Biology and Manners: The Worlds of Lois McMaster Bujold 20th August 2014

Call For Papers (via):

Biology and Manners: The Worlds of Lois McMaster Bujold 20th August 2014
Anglia Ruskin University, Cambridge
Keynote Speaker: Edward James

Potential contributors are invited to submit an abstract for a one-day conference to be held at Anglia Ruskin University, Cambridge, on August 20th 2014. This inter-disciplinary conference will explore the works of Hugo and Nebula Award winning writer Lois McMaster Bujold, encompassing both her science fiction and her fantasy novels. Papers and pre-formed panels are invited on issues related to (but not limited to) any of the following themes related to the works of Lois McMaster Bujold:

space opera
fantasy
american fantasy
fantasy and environmentalism
feminist science fiction
science fiction and biotechnology
science fiction and gender
science fiction and sexuality
science fiction and race
utopias and dystopias

300 word abstracts should be submitted by 31st March 2014. Abstracts should be submitted to the conference organizer, Dr Una McCormack: una.mccormack@anglia.ac.uk. Emails should be entitled Biology and Manners Conference: Abstract, and should contain the following information:

a) author(s) of paper/panel; b) affiliation; c) title of abstract; d) body of abstract.

Priest, The Inexplicables; Higgins, Wolfhound Century; Croft, Lois McMaster Bujold: Essays on a Modern Master of Science Fiction and Fantasy.

Let’s talk about books!

Cherie Priest’s The Inexplicables

First up: Cherie Priest, The Inexplicables. Tor, 2012. Copy courtesy of Tor.com.

I enjoyed this one. I think I’ve figured out why I didn’t love Dreadnought and Ganymede half so much as Boneshaker. Priest’s poisoned Seattle, with its yellow gas and its rotters, its decay and peril and strangeness, is a compelling character in its own right.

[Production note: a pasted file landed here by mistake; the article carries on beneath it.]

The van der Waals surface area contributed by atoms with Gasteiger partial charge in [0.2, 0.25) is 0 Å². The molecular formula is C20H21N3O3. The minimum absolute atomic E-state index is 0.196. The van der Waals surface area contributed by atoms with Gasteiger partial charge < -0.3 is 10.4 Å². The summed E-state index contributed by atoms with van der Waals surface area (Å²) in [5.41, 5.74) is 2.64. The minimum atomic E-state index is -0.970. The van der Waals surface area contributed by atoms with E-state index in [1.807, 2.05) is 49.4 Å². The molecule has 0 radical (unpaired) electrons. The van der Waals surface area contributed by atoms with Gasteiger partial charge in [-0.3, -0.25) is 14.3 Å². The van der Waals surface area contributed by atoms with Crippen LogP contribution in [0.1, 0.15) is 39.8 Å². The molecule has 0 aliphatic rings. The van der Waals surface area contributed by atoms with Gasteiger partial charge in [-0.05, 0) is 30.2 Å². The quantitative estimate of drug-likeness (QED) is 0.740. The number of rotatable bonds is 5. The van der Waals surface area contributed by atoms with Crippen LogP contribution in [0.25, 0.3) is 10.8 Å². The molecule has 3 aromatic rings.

Here our viewpoint character is Rector Sherman, petty crook, small-time addict, who enters the city because he’s no other place to go. Soon he finds himself in the middle of a struggle for control, and has to pick sides.

There’s also a sasquatch. It’s really pretty good.

Peter Higgins’ Wolfhound Century

Next, briefly: Peter Higgins, Wolfhound Century. Orbit, 2013. ARC courtesy of the publisher.

This? This is fluently-written, numinous, complex, promising debut. But ultimately somewhat disappointing: I expected more climactic resolution, even from the first book in a new series.

Still recommend it, though. Higgins makes very pretty sentences.

Longer, more detailed review hopefully forthcoming elseweb.

Lois McMaster Bujold: Essays on a Modern Master of Science Fiction and Fantasy, ed. Janet Brennan Croft.

Last for today: Janet Brennan Croft, ed., Lois McMaster Bujold: Essays on a Modern Master of Science Fiction and Fantasy. McFarland Press, 2013. e-ARC courtesy of the publisher.

Review forthcoming from Strange Horizons. Short version: there are one or two good papers in here, but my overall feeling is that this is a bloody awful mess of a collection. And most of the papers wouldn’t pass muster for critical engagement with anyone whose opinions I respect.

Yes, I’m cranky.


That’s it at the moment. Now to decide how to prioritise my present reading list, sigh.